Lemma 5. Assume that ([A.sub.1]) and ([A.sub.2]) hold. Then

[mathematical expression not reproducible]. (43)

Proof. To prove (43), we only need to prove that

[mathematical expression not reproducible]. (44)

Let [T.sup.[tau]][T.sup.-1]W[[GAMMA].sup.-1]T = [[sigma].sup.2]. For m [member of] {1, ..., n}, define

[mathematical expression not reproducible], (45)

where [n(j/m)] denotes the largest integer not greater than n(j/m). For each m, (37) implies that [mathematical expression not reproducible]. Moreover, note that

[mathematical expression not reproducible]. (46)

For given s [member of] [0, 1], choose j [member of] {1, ..., m} so that s [member of] [(j - 1)/ m, j/m]. Therefore, for each s [member [0, 1], if [omega] [member of] [B.sub.nm], then we have

[mathematical expression not reproducible]. (47)

So, for any m [greater than or equal to] 1,

[mathematical expression not reproducible], (48)

which implies (44). So we prove (43).

Proof of Theorem 2. First, we prove that

[lambda] = [O.sub.p] ([n.sup.-1/2]). (49)

Write [lambda] = [rho][upsilon], where [rho] [greater than or equal to] 0 and [absolute value of [??]] = 1. Observe that

[mathematical expression not reproducible]. (50)

This implies that

[mathematical expression not reproducible]. (51)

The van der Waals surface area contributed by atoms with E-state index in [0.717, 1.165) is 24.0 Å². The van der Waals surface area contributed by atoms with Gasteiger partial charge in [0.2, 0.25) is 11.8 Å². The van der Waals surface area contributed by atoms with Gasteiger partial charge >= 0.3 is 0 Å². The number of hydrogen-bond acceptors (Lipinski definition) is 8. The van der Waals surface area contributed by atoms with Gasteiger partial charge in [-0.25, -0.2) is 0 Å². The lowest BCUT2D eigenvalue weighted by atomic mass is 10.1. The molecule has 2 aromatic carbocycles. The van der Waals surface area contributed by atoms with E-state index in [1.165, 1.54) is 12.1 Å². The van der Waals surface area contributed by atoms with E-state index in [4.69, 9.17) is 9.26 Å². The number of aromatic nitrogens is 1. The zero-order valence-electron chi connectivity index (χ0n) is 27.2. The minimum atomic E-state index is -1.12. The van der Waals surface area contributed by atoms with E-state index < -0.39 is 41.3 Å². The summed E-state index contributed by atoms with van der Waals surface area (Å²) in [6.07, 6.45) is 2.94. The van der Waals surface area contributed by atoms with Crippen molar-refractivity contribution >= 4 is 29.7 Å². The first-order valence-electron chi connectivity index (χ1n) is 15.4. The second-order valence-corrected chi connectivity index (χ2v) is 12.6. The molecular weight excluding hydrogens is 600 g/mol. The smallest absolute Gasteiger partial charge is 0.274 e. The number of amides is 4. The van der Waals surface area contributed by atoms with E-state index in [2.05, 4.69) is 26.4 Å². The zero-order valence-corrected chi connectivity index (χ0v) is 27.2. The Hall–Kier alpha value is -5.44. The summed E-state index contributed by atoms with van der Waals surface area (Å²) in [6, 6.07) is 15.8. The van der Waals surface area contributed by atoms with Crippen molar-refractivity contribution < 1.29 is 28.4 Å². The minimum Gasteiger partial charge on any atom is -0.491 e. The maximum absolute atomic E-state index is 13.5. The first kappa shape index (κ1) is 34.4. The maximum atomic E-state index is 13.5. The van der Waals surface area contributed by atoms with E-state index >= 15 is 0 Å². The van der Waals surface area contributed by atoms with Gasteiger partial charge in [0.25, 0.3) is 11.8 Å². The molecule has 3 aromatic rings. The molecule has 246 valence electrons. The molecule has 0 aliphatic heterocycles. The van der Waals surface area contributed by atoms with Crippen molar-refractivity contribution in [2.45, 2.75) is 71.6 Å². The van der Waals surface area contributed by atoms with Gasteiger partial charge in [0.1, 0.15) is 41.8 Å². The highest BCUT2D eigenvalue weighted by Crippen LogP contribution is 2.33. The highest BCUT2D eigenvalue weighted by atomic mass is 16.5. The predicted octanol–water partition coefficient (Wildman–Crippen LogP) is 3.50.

Further, by Lemma 4, we know that

[[??].sup.2] [1/n] [n.summation over (t=1)][H.sup.2.sub.t]([[sigma].sup.2.sub.[phi]]) = [O.sub.p](1). (52)

By Lemma 3, we have

[1/n] [absolute value of ([upsilon] [n.summation over (t=1)] [H.sub.t]([[sigma].sup.2.sub.[phi]]))] = [O.sub.p]([n.sup. -1/2]). (53)

Thus by (51) and Lemma 5, we have

[rho] = [absolute value of [lambda]] = [O.sub.p]([n.sup.1/2]), (54)

which implies (49).

By (49) and Lemma 5, we can prove that

[mathematical expression not reproducible]. (55)

Expanding (11), we have

[mathematical expression not reproducible]. (56)

By (55) and Lemmas 3, 4, and 5, we know that the final term in (56) is bounded by

[mathematical expression not reproducible]. (57)

This, together with (41), yields

[lambda] = [(1/n [n.summation over (t=1)][H.sup.2.sub.t]([[sigma].sup.2.sub.[phi]])).sup.-1] 1/n [n.summation over (t=1)] [H.sub.t]([[sigma].sup.2.sub.[phi]]) + [o.sub.p]([n.sup.-1/2]). (58)

By the Taylor expansion, we have

log (1 + [lambda][H.sub.t] ([[sigma].sup.2.sub.[phi]])) = [lambda][H.sub.t]([[sigma].sup.2.sub.[phi]]) - [([lambda][H.sub.t]([[sigma].sup.2.sub.[phi]])).sup.2]/2 + [[phi].sub.t]. (59)

Below, we prove that there exists a finite number Q > 0, such that

P([absolute value of [[phi].sub.t]] [less than or equal to] Q[[absolute value of [lambda][H.sub.t] ([[sigma].sup.2.sub.[phi]])].sup.3], 1 [less than or equal to] t [less than or equal to] n) [right arrow] 1 as n [right arrow] [infinity]. (60)

The Taylor expansion of log(1 + x) around x = 0 yields

log (1 + x) = x - [x.sup.2]/2 + [x.sup.3]/3 + [omega](x), (61)